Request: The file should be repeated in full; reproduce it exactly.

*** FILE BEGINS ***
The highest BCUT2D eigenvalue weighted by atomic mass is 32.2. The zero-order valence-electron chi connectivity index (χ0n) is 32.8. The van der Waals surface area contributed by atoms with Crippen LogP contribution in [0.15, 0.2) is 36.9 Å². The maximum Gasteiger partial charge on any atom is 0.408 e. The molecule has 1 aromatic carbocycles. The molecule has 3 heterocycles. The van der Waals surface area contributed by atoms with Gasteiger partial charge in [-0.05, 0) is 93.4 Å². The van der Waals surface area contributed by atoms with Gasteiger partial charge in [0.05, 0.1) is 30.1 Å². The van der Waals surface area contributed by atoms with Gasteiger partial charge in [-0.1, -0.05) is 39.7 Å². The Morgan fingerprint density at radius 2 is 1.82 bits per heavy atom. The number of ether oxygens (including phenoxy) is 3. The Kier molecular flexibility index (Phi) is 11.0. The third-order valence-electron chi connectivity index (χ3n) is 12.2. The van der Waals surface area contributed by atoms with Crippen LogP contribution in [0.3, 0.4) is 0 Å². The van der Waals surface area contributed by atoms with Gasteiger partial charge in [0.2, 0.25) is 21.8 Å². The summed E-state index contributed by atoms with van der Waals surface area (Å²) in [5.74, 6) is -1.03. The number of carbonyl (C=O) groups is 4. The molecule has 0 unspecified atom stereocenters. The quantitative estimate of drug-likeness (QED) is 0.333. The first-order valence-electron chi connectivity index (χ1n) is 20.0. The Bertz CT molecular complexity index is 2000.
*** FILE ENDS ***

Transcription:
The highest BCUT2D eigenvalue weighted by atomic mass is 32.2. The zero-order valence-electron chi connectivity index (χ0n) is 32.8. The van der Waals surface area contributed by atoms with Crippen LogP contribution in [0.15, 0.2) is 36.9 Å². The maximum Gasteiger partial charge on any atom is 0.408 e. The molecule has 1 aromatic carbocycles. The molecule has 3 heterocycles. The van der Waals surface area contributed by atoms with Gasteiger partial charge in [-0.05, 0) is 93.4 Å². The van der Waals surface area contributed by atoms with Gasteiger partial charge in [0.05, 0.1) is 30.1 Å². The van der Waals surface area contributed by atoms with Gasteiger partial charge in [-0.1, -0.05) is 39.7 Å². The Morgan fingerprint density at radius 2 is 1.82 bits per heavy atom. The number of ether oxygens (including phenoxy) is 3. The Kier molecular flexibility index (Phi) is 11.0. The third-order valence-electron chi connectivity index (χ3n) is 12.2. The van der Waals surface area contributed by atoms with Crippen LogP contribution in [0.3, 0.4) is 0 Å². The van der Waals surface area contributed by atoms with Gasteiger partial charge in [0.2, 0.25) is 21.8 Å². The summed E-state index contributed by atoms with van der Waals surface area (Å²) in [5.74, 6) is -1.03. The number of carbonyl (C=O) groups is 4. The molecule has 0 unspecified atom stereocenters. The quantitative estimate of drug-likeness (QED) is 0.333. The first-order valence-electron chi connectivity index (χ1n) is 20.0. The Bertz CT molecular complexity index is 2000.